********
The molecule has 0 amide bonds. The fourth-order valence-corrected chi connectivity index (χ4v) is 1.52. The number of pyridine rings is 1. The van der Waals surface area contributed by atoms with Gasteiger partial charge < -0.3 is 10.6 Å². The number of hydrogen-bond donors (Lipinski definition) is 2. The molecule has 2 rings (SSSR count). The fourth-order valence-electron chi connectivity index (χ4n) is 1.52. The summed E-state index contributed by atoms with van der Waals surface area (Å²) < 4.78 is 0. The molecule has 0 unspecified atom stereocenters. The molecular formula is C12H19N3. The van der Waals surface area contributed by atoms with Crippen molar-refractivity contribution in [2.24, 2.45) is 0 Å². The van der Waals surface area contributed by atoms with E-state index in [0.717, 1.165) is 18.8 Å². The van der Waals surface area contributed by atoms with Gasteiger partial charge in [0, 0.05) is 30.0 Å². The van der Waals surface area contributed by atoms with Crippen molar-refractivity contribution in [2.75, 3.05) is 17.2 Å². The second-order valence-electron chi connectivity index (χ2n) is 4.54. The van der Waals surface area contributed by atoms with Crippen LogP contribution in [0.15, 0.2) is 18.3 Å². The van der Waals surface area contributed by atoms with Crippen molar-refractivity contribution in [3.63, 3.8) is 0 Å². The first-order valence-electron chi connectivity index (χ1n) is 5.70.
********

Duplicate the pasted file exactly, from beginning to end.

The molecule has 0 amide bonds. The fourth-order valence-corrected chi connectivity index (χ4v) is 1.52. The number of pyridine rings is 1. The van der Waals surface area contributed by atoms with Gasteiger partial charge < -0.3 is 10.6 Å². The number of hydrogen-bond donors (Lipinski definition) is 2. The molecule has 2 rings (SSSR count). The fourth-order valence-electron chi connectivity index (χ4n) is 1.52. The summed E-state index contributed by atoms with van der Waals surface area (Å²) < 4.78 is 0. The molecule has 0 unspecified atom stereocenters. The molecular formula is C12H19N3. The van der Waals surface area contributed by atoms with Crippen molar-refractivity contribution in [2.24, 2.45) is 0 Å². The van der Waals surface area contributed by atoms with E-state index in [0.717, 1.165) is 18.8 Å². The van der Waals surface area contributed by atoms with Gasteiger partial charge in [0, 0.05) is 30.0 Å². The van der Waals surface area contributed by atoms with Crippen molar-refractivity contribution in [2.75, 3.05) is 17.2 Å². The second-order valence-electron chi connectivity index (χ2n) is 4.54. The van der Waals surface area contributed by atoms with Crippen LogP contribution in [0.15, 0.2) is 18.3 Å². The van der Waals surface area contributed by atoms with Crippen molar-refractivity contribution in [3.63, 3.8) is 0 Å². The first-order valence-electron chi connectivity index (χ1n) is 5.70.